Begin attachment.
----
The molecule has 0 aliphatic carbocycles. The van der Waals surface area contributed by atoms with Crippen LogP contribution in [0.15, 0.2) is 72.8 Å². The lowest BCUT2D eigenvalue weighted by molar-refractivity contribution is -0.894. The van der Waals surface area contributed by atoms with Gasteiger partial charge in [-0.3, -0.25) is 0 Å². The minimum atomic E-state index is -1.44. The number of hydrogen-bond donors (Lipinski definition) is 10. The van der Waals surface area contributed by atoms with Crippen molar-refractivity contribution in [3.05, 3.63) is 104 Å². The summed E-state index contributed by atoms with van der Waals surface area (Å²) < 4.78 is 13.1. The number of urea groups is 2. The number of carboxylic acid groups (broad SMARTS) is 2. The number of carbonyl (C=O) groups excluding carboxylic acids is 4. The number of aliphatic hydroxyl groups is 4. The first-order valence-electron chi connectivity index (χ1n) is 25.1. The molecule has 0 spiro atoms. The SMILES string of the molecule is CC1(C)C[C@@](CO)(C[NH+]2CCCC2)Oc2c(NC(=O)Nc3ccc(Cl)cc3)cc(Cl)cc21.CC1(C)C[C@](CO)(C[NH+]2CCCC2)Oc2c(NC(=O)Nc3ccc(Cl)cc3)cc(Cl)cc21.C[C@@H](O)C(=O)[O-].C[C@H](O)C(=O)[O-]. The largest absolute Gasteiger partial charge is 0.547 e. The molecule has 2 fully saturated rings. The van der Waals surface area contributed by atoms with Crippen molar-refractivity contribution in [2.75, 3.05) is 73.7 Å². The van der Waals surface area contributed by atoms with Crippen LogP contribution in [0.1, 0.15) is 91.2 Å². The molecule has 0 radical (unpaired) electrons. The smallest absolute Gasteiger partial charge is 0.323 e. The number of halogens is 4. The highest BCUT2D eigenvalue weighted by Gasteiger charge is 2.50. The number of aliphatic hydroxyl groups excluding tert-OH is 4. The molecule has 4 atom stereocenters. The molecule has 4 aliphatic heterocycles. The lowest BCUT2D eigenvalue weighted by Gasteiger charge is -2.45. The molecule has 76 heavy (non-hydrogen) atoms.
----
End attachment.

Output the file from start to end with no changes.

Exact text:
The molecule has 0 aliphatic carbocycles. The van der Waals surface area contributed by atoms with Crippen LogP contribution in [0.15, 0.2) is 72.8 Å². The lowest BCUT2D eigenvalue weighted by molar-refractivity contribution is -0.894. The van der Waals surface area contributed by atoms with Gasteiger partial charge in [-0.3, -0.25) is 0 Å². The minimum atomic E-state index is -1.44. The number of hydrogen-bond donors (Lipinski definition) is 10. The van der Waals surface area contributed by atoms with Crippen molar-refractivity contribution in [3.05, 3.63) is 104 Å². The summed E-state index contributed by atoms with van der Waals surface area (Å²) < 4.78 is 13.1. The number of urea groups is 2. The number of carboxylic acid groups (broad SMARTS) is 2. The number of carbonyl (C=O) groups excluding carboxylic acids is 4. The number of aliphatic hydroxyl groups is 4. The first-order valence-electron chi connectivity index (χ1n) is 25.1. The molecule has 0 spiro atoms. The SMILES string of the molecule is CC1(C)C[C@@](CO)(C[NH+]2CCCC2)Oc2c(NC(=O)Nc3ccc(Cl)cc3)cc(Cl)cc21.CC1(C)C[C@](CO)(C[NH+]2CCCC2)Oc2c(NC(=O)Nc3ccc(Cl)cc3)cc(Cl)cc21.C[C@@H](O)C(=O)[O-].C[C@H](O)C(=O)[O-]. The largest absolute Gasteiger partial charge is 0.547 e. The molecule has 2 fully saturated rings. The van der Waals surface area contributed by atoms with Crippen molar-refractivity contribution in [2.75, 3.05) is 73.7 Å². The van der Waals surface area contributed by atoms with Crippen LogP contribution in [0.1, 0.15) is 91.2 Å². The molecule has 0 radical (unpaired) electrons. The smallest absolute Gasteiger partial charge is 0.323 e. The number of halogens is 4. The highest BCUT2D eigenvalue weighted by Gasteiger charge is 2.50. The number of aliphatic hydroxyl groups excluding tert-OH is 4. The molecule has 4 atom stereocenters. The molecule has 4 aliphatic heterocycles. The lowest BCUT2D eigenvalue weighted by Gasteiger charge is -2.45. The molecule has 76 heavy (non-hydrogen) atoms.